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by User Not Found | Oct 25, 2013

For Immediate Release   Eiteljorg logo    
For More Information:
DeShong Perry-Smitherman
Public Relations Manager
(317) 275-1352

[NOTE: Interviews may be scheduled with artists and Eiteljorg curators. Contact Eiteljorg PR manager DeShong Perry-Smitherman to set dates and times]
Special show, opening Nov. 9, defies stereotypes about Native art

(INDIANAPOLIS) – Imagine walking into an American Indian museum and seeing a totem pole sawed into pieces and scattered across the floor. That kind of statement-making Native artwork -  that clashes with tradition and confronts stereotypes - will be on display beginning Saturday, Nov. 9 2013, when the Eiteljorg Museum of American Indians and Western art opens RED: The Eiteljorg Contemporary Art Fellowship.

RED will feature five Fellows whose paintings, drawings, photography, sculpture and installation art exemplify the highest standards of artistic excellence in the field of contemporary art.

Invited Artist, Lawrence Paul Yuxweluptun (Coast Salish/Okanagan) is a Canadian painter known for his large-scale works that encompass political and social issues.

The work of Minneapolis-based mixed media artist, Julie Buffalohead (Ponca Tribe of Oklahoma) challenges commonly held social conventions in the theater of the backyard, bathroom and ambiguous landscape  where animals play dress up, attend tea parties, and go diving in baby pools. Buffalohead’s narratives at first look are charming only to find she turns the world upside down.

Nicholas Galanin (Tlingit/Aleut) is a Sitka, Alaska-based concept-driven artist who uses indigenous technologies and global materials when exploring his unpredictable installation ideas. In his large-scale work, I Think it Goes Like This?, Galanin takes a traditional-looking totem pole and deconstructs it to create a puzzle-like installation.

Shan Goshorn (Eastern Band of Cherokee) uses traditional Cherokee basketry to bring awareness to contemporary Native issues. She builds her baskets out of paper on which she’s printed the text of treaties between Cherokee people and the U.S, maps that mark out land once owned by the Cherokee and even lists of athletic teams that use Indian names.

Meryl McMaster (Plains Cree/Blackfoot) is a young artist from Ottawa, Ontario, whose photography shows a maturity in its reinterpretation of the idea of portraiture. She combines exploration of race and social issues into her unique photography using sculpture and installation.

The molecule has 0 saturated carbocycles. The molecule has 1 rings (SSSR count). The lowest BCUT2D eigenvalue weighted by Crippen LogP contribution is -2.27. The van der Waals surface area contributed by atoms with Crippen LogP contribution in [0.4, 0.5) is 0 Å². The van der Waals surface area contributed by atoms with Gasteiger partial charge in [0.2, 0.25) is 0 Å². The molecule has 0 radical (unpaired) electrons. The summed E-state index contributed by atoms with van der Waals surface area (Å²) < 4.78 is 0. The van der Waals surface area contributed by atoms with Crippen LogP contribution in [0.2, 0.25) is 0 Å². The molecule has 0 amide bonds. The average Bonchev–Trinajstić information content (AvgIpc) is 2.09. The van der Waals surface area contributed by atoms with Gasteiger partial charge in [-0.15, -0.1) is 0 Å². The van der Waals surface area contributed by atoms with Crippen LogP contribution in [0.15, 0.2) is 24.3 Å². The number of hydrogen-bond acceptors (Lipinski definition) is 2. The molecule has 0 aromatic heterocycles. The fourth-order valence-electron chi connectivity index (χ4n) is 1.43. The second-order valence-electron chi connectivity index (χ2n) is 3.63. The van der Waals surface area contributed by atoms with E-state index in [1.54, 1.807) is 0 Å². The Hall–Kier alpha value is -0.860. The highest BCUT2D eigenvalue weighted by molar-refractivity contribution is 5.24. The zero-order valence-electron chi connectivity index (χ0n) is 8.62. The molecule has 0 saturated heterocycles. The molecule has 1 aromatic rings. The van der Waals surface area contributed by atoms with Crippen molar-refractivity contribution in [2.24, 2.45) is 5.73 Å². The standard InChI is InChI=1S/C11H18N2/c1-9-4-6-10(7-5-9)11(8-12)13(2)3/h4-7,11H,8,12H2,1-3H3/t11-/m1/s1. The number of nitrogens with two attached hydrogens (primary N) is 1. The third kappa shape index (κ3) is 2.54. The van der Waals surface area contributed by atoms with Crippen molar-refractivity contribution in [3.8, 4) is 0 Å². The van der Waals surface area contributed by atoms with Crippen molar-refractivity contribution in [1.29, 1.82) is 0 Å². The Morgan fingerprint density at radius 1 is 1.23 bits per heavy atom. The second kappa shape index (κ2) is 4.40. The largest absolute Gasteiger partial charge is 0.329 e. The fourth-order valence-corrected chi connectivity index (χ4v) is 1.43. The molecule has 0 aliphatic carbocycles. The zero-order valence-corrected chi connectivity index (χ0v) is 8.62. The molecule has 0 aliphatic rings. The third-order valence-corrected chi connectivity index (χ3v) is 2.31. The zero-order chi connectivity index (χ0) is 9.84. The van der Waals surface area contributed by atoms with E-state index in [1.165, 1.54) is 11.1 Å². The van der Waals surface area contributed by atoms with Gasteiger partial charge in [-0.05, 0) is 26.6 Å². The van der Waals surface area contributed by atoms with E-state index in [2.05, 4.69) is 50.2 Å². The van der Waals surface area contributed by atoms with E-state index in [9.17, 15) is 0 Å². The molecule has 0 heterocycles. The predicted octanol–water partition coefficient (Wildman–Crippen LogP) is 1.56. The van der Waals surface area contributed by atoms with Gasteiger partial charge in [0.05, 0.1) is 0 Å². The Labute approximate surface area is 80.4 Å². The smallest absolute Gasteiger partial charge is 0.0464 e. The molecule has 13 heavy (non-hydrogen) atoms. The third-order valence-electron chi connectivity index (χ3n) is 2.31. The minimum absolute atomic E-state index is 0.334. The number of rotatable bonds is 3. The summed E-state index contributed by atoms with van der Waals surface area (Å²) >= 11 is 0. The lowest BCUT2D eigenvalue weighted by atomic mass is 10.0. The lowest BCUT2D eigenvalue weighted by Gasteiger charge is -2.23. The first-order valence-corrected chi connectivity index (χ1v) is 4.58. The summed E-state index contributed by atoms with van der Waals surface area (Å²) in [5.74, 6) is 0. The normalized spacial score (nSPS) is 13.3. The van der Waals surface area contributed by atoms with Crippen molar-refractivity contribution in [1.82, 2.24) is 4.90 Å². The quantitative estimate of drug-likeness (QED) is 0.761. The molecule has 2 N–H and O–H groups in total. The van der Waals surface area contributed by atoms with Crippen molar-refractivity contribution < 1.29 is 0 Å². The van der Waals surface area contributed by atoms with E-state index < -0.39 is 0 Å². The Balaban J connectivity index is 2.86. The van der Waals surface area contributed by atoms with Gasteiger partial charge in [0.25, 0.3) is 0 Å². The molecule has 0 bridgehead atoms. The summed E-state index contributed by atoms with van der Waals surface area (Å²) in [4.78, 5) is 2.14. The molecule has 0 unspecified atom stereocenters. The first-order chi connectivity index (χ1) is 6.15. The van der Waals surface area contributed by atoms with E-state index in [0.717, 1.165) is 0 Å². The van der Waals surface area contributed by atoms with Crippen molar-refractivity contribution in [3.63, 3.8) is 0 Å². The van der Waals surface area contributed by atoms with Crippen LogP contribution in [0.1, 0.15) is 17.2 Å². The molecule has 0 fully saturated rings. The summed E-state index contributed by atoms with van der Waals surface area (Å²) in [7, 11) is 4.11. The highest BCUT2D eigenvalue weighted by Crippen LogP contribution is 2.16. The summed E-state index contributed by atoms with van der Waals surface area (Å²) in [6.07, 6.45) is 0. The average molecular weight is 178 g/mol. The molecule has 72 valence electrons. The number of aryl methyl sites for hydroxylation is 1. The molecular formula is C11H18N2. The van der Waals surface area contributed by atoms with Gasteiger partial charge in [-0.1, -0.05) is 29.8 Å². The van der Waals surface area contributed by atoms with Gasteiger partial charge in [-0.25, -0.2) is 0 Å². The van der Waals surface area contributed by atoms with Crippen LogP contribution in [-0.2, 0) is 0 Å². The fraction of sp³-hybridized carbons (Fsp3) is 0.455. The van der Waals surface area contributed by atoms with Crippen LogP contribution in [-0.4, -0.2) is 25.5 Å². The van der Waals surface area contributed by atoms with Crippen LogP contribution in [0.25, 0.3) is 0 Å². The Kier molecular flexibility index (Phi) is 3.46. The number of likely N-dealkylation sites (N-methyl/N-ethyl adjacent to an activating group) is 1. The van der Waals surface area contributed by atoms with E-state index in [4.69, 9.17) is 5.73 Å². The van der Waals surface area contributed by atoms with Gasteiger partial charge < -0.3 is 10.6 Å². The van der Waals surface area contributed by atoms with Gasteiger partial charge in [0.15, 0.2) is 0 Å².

Eiteljorg Fellows receive a $25,000 unrestricted grant, are featured in a catalog and exhibition and the museum purchases works of art for the permanent contemporary collection. More than 100 works from this year’s Fellowship class will be on exhibit until Feb. 2, 2014.

“These artists represent unique cultural and personal backgrounds, and their artwork reflects the diversity of Native artists in North America,” said Eiteljorg contemporary art curator Jennifer Complo-McNutt.  “As an exhibition, RED is a platform for exploring the work of artists who take pride in their cultures and express strength in the knowledge that has been passed down from their ancestors.”

To date, the Eiteljorg Fellowship has honored 40 contemporary Native artists, totaling nearly $1,125,000 in cash awards and purchases for the permanent collection. 

Friday, Nov. 8
5:30 p.m. – 7:30 p.m.
Awards reception honoring 2013 Fellows

Friday, Nov. 8
8 p.m. - Midnight
Contemporary Arts Party!
Event features DJ crew A Tribe Called Red and sketch comedy group the 1491s

Saturday, Nov. 9
10 a.m. - Noon
2013 Fellows Gallery Talks
Tour the special exhibit gallery with the new Fellowship class
Saturday, Nov. 9

 1p.m. – 3p.m.
New Native Speak: the 1491s
present Social Smallpox
Native American comedy sketch group performs at the Eiteljorg. They are known for bringing Native awareness and humor to a wide, mainstream audience.

Nicholas Galanin (Tlingit/Aleut)
I Think It Goes Like This?,
Wood, paint
Eiteljorg Contemporary Art Fellowship Acquisition Fund 

About the Eiteljorg Museum 

The Eiteljorg Museum seeks to inspire an appreciation and understanding of the art, history and cultures of the American West and the indigenous peoples of North America. The museum is located in Downtown Indianapolis’ White River State Park, at 500 West Washington, Indianapolis, IN 46204. For general information about the museum and to learn more about exhibits and events, call (317) 636-WEST (9378) or visit

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